If you had to leave behind an enduring sentiment for the one you love, what would it look like? How would you want them to remember you after you’re gone from the world, and their life? We don’t often like to consider our finite trajectory, or that a day will come when we won’t be around to care for loved ones, but this question is the summation of City and Colour’s new album and its title track, If I Should Go Before You.
“The song is about the idea of this love that it’s so powerful that it could outlast death,” says Dallas Green, the man behind the moniker, from his home in Toronto as he prepares for tour. “You’re telling somebody, ‘Don’t worry too much, because my love will carry on for you; it’ll be there to guide you.'”
That’s admittedly a little bit sad—Green’s wife thought so, at least—but he argues that it’s also beautiful, in a way.
“You never know what’s going to happen in life; you never know what’s going to happen in this business, too,” he adds. “But if I were to go before you, here’s something I’m proud enough to leave you as my last statement.”
Green’s translation of this memento is perhaps much more poetic than the majority of us could hope to conjure, the songs on the album being heartfelt and nuanced without becoming too saccharine. Each track is evidently deeply personal, yet remains accessible rather than alienating listeners.
Personal sentiment is nothing new in Green’s City and Colour oeuvre, but he notes that the throughline on If I Should Go Before You didn’t present itself until after he finished writing the record.
“I write usually a very specific kind of song,” he says. “It’s usually some sort of rumination on what’s going on in my life, or what I feel like is bothering me at the time. But once you start putting the songs together and realize you have enough for a record, that’s when I realize everything’s falling into place.”
What Green did set out to do in the nascent stages of If I Should Go Before You was write an album that captured the live essence of his touring band. City and Colour’s early compositions were very much centred around Green and a guitar, but since about 2013 he has been working with a consistent band featuring guitarist Dante Schwebel (Dan Auerbach), drummer Doug MacGregor (Constantines), bassist Jack Lawrence (the Raconteurs, Dead Weather) and multi-instrumentalist Matt Kelly. Green remains a solitary writer, and City and Colour’s songs still begin in a way that’s reminiscent of its early days, but Green notes that the addition of his bandmates has established a new dynamic for the project.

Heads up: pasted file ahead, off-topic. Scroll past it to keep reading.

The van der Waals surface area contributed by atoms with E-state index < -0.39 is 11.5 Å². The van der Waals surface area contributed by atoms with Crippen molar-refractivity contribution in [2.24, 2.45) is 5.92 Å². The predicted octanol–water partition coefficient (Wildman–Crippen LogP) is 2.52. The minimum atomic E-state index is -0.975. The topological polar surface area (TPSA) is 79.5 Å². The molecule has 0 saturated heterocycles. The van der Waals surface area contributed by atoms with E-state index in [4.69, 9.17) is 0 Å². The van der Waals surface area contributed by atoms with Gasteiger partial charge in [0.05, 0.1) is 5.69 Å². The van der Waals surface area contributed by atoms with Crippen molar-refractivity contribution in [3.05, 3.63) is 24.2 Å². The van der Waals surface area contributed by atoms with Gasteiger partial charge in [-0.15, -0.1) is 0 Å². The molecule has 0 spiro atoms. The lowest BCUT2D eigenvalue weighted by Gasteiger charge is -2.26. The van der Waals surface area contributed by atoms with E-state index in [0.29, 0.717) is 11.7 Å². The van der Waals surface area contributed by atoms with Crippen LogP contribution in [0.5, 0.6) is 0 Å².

“You want guys playing with you that take care of your songs, and that you can trust and feel good that they’re going to put as much into it as you are, even though they’re sort of hired musicians,” Green explains. “It’s hard to find guys to fulfill that role, but they’re also wonderful people, and I love being around them—even not on stage. Over the last couple of years we’ve built this wonderful relationship, and it’s awesome.”
The addition of these musicians has certainly added some extra sonic flair to the melodies on If I Should Go Before You, with layered instrumentation creating blues-y textures on the lead single “Wasted Love” to more country-roots styling on tracks like “Runaway” and reverberating guitar licks on the nine-minute opener, “Woman.” Contrasting yet cohesive, all of these elements were captured by Green in the producer’s chair at Blackbird Studios in Nashville alongside engineer Karl Bareham, the same studio where he recorded City and Colour’s previous album, The Hurry and the Harm.
“The idea of a producer is usually to come in and help you snap out of your comfort zone, or someone to bounce ideas off of to make sure you’re [going] in the right direction or challenge you on things. And for me, on this record, I felt like I was already about to do all of those things by making this record with my touring band, and by changing up the dynamic of what a City and Colour record sounds like,” Green notes of his decision to take on the role. “There’s a song on the record called ‘Killing Time’ that I don’t even play guitar on: it’s just my band playing and I’m singing it—things like that, that I was already planning on doing. I just didn’t feel like I needed anyone else to tell me what was going on, because I had enough of that in myself. And between Karl and the guys in the band, none of us were going to walk out of the studio with a bad record.”
But was giving up the guitar on certain songs—which often acts like an extra appendage for those who play it—a challenging adjustment to make?
“It was really nice, actually. I’ve played a ton of guitar, and so it was nice to be able to just sing, you know? I’m a singer too, and sometimes I get caught up in playing the guitar because I’m a guitar player,” he says. “I’m still working on it. The songs we play live where I don’t play guitar it’s that whole, ‘What do I do with my hands?’ thing, but I think I’m getting better at it.”
Fri, Jun 10 (7:30 pm)
With Shakey Graves
Rexall Place, $20 – $65
Limited tickets for $20, with proceeds donated to the
Canadian Red Cross for Fort McMurray fire relief